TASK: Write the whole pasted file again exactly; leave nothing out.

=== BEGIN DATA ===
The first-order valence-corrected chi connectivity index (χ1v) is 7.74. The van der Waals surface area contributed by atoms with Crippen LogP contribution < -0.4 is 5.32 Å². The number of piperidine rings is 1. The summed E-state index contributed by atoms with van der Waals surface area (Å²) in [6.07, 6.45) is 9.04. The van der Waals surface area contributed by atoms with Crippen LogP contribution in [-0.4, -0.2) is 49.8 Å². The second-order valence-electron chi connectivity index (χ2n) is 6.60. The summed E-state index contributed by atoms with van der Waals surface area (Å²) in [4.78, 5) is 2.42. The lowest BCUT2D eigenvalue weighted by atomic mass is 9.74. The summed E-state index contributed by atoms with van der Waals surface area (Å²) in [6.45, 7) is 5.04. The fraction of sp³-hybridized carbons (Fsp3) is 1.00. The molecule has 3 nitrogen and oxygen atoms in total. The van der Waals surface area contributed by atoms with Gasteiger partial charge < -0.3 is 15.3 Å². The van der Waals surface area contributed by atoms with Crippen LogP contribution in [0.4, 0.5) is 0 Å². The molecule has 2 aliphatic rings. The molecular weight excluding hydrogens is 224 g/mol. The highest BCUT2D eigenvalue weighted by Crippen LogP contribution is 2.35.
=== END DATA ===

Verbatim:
The first-order valence-corrected chi connectivity index (χ1v) is 7.74. The van der Waals surface area contributed by atoms with Crippen LogP contribution < -0.4 is 5.32 Å². The number of piperidine rings is 1. The summed E-state index contributed by atoms with van der Waals surface area (Å²) in [6.07, 6.45) is 9.04. The van der Waals surface area contributed by atoms with Crippen LogP contribution in [-0.4, -0.2) is 49.8 Å². The second-order valence-electron chi connectivity index (χ2n) is 6.60. The summed E-state index contributed by atoms with van der Waals surface area (Å²) in [4.78, 5) is 2.42. The lowest BCUT2D eigenvalue weighted by atomic mass is 9.74. The summed E-state index contributed by atoms with van der Waals surface area (Å²) in [6.45, 7) is 5.04. The fraction of sp³-hybridized carbons (Fsp3) is 1.00. The molecule has 3 nitrogen and oxygen atoms in total. The van der Waals surface area contributed by atoms with Gasteiger partial charge < -0.3 is 15.3 Å². The van der Waals surface area contributed by atoms with Crippen LogP contribution in [0.4, 0.5) is 0 Å². The molecule has 2 aliphatic rings. The molecular weight excluding hydrogens is 224 g/mol. The highest BCUT2D eigenvalue weighted by Crippen LogP contribution is 2.35.